Nuphar variegata Dur.

bullhead pond-lily, yellow pond-lily

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New England Distribution

Adapted from BONAP data

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North America Distribution

Adapted from BONAP data

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Facts About

Bullhead pond-lily is found in slightly acidic to basic water of lakes, slow-moving streams and pools in the northeastern United States and much of Canada. The roots are reportedly edible but contain alkaloids that render them very distasteful. There is a long history of the plant's use in herbal medicine in both North America and Europe.

Habitat

Lacustrine (in lakes or ponds), riverine (in rivers or streams)

Characteristics

Habitat
aquatic
New England state
  • Connecticut
  • Maine
  • Massachusetts
  • New Hampshire
  • Rhode Island
  • Vermont
Leaf position
  • some of the leaves are floating at the surface of the water
  • the leaves are all submerged underwater
Leaf arrangement
alternate: there is one leaf per node along the stem
Leaf blade length
70–350 mm
Petal or sepal number
  • there are seven or more petals, sepals, or tepals in the flower
  • there are six petals, sepals, or tepals in the flower
Petal color
yellow
Specific leaf type
the leaf is not divided, rather the blade is made up of one segment
Floating leaf shape
  • the leaf blade is oblong (rectangular but with rounded ends)
  • the leaf blade is ovate (widest below the middle and broadly tapering at both ends)
Underwater leaf blade width
50–250 mm
Fruit type (general)
the fruit is fleshy
Underwater leaf length
70–350 mm
Show All Characteristics
  • Clonal plantlets
    Turion length
    0 mm
  • Flowers
    Anther color
    • the anthers show no hint of a pink, reddish or purplish tint
    • there is a noticeable pink, reddish or purplish tint to the anthers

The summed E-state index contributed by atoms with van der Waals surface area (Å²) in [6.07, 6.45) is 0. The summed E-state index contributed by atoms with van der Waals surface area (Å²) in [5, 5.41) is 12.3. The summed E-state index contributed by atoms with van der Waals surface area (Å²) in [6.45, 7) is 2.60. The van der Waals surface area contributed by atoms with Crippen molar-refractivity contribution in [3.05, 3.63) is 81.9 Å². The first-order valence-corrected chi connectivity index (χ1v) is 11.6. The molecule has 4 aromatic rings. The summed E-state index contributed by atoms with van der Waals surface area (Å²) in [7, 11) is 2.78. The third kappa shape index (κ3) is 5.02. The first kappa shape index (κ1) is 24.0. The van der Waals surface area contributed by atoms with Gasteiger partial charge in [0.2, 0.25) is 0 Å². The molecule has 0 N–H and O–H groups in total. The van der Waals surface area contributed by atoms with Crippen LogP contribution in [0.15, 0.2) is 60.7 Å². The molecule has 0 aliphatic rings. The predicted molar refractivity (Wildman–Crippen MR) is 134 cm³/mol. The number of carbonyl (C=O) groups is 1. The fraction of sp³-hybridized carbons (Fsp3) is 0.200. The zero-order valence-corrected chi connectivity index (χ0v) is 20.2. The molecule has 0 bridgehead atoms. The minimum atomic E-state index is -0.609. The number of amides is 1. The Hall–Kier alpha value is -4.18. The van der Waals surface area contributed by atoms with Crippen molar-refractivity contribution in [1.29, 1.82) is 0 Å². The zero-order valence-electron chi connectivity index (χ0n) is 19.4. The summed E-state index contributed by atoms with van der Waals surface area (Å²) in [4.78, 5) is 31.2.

Anther length
    3–9 mm
    Carpels fused
    the carpels are fused to one another
    Flower lower lip length
    0 mm
    Flower number
    1
    Flower position
    • the flowers are above the surface of the water
    • the flowers are floating on the surface of the water
    Flower symmetry
    there are two or more ways to evenly divide the flower (the flower is radially symmetrical)
    Inflorescence length
    25–45 mm
    Inflorescence type
    the inflorescence has only one flower on it
    Inflorescence width
    25–50 mm
    Nectar spur
    the flower has no nectar spurs
    Number of carpels
    3–35
    Ovary position
    the sepals and/or petals are attached below the ovary
    Palate on corolla
    no
    Petal and sepal arrangement
    the flower includes two cycles of petal- or sepal-like structures
    Petal appearance
    the petals are green and/or leafy in texture
    Petal color
    yellow
    Petal fringed edges
    the petals are not fringed
    Petal fusion
    the perianth parts are separate
    Petal hairs on inner/upper surface
    there are no hairs on the inner/upper petal surface
    Petal length
    7–9 mm
    Petal number
    At least 8
    Petal or sepal number
    • there are seven or more petals, sepals, or tepals in the flower
    • there are six petals, sepals, or tepals in the flower
    Pistil number
    1
    Sepal appearance
    the sepals resemble petals in color and texture
    Sepal length
    25–50 mm
    Sepal number
    6
    Sepals fused only to sepals
    the sepals are separate from one another
    Spur length
    0 mm
    Stamen number
    13 or more
    Stamen position relative to petals
    NA
    Stamens fused to petals
    the stamens are not fused to the petals or tepals
    Style length
    0 mm
    Style number
    0
  • Fruits or seeds
    Fruit beak length
    0 mm
    Fruit length
    20–43 mm
    Fruit type (general)
    the fruit is fleshy
    Fruit type (specific)
    the fruit is a berry (fleshy, with the wall enclosing one or more sections, with two or more seeds)
    Fruit width
    20–35 mm
  • Glands or sap
    Oil glands on nodes
    none of the nodes have oil glands
    Sap
    the sap is milky and opaque, and may be white or colored
  • Growth form
    Lifespan
    the plant lives more than two years
    Root septa
    the roots do not have transverse septa
    Roots floating in water
    there are no clusters of roots floating in the water
    Turions
    there are no turions on the plant
    Underground organs
    the plant has a rhizome (a horizontal underground stem with roots growing from it)